The entrepreneur Graaff did not limit himself to South Africa, however, but also expanded his business interests internationally to Europe, South America and South Africa’s neighbouring countries. Graaff’s South African Cold Storage Company, which developed out of Combrinck & Co., provided meat for the British troops during the Anglo-Boer War, but also to the people in the interior and the concentration camps. He became the owner of Imperial Cold Storage after a merger with the company begun in opposition to him by the Cape magnate Cecil John Rhodes.
The progressive farmer
As a progressive farmer, Graaff imported Arab stud horses to Cape Town and had magnificent stables built at De Grendel, where he used the horses for riding and as carthorses. Over time he also established his own stud of thoroughbred Friesland cows on the farm.
Investing in property, he bought a range of adjacent farms and land, At one stage the land Graaff owned extended in a horseshoe from De Grendel and surrounding farms to Tijgerhof, Wingfield, the Ysterplaat Airfield and Montague Gardens to Paarden Eiland and the Ascot racecourse in Milnerton.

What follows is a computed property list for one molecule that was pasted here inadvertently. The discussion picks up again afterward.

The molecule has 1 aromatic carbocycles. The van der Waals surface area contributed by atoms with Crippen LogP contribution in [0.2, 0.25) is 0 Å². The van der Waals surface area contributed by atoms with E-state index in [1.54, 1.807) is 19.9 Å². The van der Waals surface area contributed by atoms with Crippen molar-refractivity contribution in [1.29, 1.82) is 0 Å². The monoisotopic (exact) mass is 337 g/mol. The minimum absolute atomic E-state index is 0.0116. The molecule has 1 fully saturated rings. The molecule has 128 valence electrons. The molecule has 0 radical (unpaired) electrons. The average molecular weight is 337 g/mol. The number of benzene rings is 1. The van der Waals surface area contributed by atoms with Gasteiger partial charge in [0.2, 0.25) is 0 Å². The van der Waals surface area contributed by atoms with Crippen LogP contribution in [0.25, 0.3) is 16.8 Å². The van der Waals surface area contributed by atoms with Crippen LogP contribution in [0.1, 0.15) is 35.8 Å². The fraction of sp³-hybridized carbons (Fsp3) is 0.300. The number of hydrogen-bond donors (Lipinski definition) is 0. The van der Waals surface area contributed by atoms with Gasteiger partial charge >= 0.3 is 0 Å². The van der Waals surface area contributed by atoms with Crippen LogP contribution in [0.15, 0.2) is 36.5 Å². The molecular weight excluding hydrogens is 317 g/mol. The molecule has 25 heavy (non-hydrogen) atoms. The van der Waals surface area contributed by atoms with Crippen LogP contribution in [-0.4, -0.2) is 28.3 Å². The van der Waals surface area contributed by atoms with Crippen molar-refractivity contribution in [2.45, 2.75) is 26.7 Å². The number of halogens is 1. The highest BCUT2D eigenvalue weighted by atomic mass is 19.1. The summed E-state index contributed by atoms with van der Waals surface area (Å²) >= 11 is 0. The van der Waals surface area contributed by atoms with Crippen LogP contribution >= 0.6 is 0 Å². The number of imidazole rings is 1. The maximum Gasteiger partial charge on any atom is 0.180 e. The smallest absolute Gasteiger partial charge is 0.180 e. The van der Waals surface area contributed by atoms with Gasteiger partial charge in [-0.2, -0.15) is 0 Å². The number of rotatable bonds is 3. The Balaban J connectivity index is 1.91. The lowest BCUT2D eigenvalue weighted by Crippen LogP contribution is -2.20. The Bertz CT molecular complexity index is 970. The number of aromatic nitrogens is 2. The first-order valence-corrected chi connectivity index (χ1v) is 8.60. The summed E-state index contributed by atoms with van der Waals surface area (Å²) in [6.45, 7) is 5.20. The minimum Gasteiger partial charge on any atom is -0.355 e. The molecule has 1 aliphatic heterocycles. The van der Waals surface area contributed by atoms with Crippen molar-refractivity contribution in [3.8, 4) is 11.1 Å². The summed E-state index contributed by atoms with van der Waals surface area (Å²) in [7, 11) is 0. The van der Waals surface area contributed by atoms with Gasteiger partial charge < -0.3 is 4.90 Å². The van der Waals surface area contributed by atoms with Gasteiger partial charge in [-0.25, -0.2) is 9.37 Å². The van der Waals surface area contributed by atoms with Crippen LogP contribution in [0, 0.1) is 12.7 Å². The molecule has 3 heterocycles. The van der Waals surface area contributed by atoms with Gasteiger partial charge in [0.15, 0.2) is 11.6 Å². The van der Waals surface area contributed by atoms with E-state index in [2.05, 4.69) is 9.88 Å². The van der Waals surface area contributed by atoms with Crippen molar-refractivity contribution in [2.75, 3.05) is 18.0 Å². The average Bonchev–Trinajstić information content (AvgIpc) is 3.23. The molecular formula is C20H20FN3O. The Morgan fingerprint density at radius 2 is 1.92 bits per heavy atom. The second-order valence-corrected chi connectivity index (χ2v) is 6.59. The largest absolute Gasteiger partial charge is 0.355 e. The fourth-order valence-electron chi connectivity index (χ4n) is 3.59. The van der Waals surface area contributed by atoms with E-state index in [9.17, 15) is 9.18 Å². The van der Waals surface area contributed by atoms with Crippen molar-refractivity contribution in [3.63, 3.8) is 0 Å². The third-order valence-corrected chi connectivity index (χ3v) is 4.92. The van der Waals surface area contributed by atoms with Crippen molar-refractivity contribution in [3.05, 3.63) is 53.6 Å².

As a successful young businessman, Graaff demonstrated a singular sense of social responsibility at an early age. As a 23-year-old, he was elected as a Cape Town city councillor and at the age of 32 he became mayor of the Mother City. During his time as councillor, but especially as mayor from 1890 to 1892, the city was thoroughly modernised.
Cape Town's leading citizen
He played a decisive role in bringing electricity to Cape Town, and the first power plant was named after him. Graaff Electrical Lighting Works, now a historic monument next to the Molteno Reservoir in Oranjezicht, was opened on 13 April 1895 when the first electric streetlights in Cape Town were switched on.
Motivated by his pride as a citizen, Graaff played a leading role in making a much more inhabitable place of the dirty city, derided by some writers at that time as deserving its title, City of Stenches. Civic pride rather than personal gain was probably the main motive for his modernising initiatives to turn Cape Town into a better place for its inhabitants and a sought-after destination for visitors. For that purpose he gained foreign experience by travelling abroad at his own expense.